The flip side of this is an effort to bring sushi from the high street to kitchen. “Chains like Yo! Sushi did a good job in making sushi accessible… there’s a ‘health aspect’ to this rise as well. Sushi nowadays is low-calorie, lower price and better quality.”

“Whilst Japanese food is much more popular lately, there are still not that many people making it at home. We are aiming to show them how to do it.” To this end HYPER JAPAN is running workshops to show the British public how it’s done, with a DIY section “to give them the opportunity to familiarise themselves with preparing Japanese food.”


In addition to the culinary side to Japanese culture stands the behemoth of anime, manga and ‘cosplay’.  Popular in Tokyo, the idea of dressing up as your favourite anime character is a growing form of performance art in London and will be heavily featured in this year’s event.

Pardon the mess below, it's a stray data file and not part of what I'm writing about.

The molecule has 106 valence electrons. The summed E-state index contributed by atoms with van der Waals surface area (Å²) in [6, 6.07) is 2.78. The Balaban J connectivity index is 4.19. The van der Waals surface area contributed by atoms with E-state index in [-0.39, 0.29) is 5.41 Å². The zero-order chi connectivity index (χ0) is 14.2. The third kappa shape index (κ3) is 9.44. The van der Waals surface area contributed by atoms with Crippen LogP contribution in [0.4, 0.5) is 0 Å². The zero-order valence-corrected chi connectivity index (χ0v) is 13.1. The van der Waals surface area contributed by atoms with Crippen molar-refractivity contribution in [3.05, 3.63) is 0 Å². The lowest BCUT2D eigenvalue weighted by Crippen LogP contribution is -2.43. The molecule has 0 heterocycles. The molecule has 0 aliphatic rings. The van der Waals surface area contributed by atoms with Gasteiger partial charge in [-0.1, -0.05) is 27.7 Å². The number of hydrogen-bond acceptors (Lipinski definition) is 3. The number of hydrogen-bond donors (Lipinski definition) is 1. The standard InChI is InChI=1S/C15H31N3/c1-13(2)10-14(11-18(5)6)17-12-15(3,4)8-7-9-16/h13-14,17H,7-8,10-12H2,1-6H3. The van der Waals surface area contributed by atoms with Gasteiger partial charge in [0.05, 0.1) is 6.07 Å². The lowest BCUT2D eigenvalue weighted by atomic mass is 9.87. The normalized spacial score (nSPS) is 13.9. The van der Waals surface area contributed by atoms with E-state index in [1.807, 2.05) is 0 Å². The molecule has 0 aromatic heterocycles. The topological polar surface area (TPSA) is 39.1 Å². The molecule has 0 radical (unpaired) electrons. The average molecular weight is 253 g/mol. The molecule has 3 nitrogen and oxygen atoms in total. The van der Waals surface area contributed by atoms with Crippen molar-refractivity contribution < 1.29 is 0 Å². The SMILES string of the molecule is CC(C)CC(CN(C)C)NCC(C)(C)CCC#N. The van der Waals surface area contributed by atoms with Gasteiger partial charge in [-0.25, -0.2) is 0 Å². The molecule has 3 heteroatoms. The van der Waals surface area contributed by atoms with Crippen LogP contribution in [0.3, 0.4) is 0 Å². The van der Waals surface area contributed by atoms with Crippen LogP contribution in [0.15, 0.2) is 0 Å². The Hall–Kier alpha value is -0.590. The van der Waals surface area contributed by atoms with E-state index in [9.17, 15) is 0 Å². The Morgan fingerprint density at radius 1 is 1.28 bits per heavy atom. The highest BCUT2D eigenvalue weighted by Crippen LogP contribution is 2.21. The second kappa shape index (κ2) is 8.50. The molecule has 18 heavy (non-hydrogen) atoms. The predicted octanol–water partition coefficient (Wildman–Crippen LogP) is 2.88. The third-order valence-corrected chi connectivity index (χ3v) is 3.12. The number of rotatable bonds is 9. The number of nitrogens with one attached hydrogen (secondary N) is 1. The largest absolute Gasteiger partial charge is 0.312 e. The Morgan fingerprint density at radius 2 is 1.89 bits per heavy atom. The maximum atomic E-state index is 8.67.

“What we’ve done is take the idea of showcasing contemporary Japan – which to a lot of people means ‘manga’ – and including with it other elements to expand the attraction and make it more accessible. It’s a more holistic approach.”  An example of this is the addition of the ‘Maid Café’, a hugely popular style of café phenomenon Japan, particularly the Akihabara district, where the waitresses are dressed as anime-style maids. “The idea stems from the stereotype in Japan that everyone in Europe has butlers or maids, you’re the lord or lady coming back to your mansion.”

Dressing up is encouraged here; the UK ‘Cosplay’ Awards will reward which visitor is dressed in the most extravagant manner, providing another element of the interactive to this year’s event.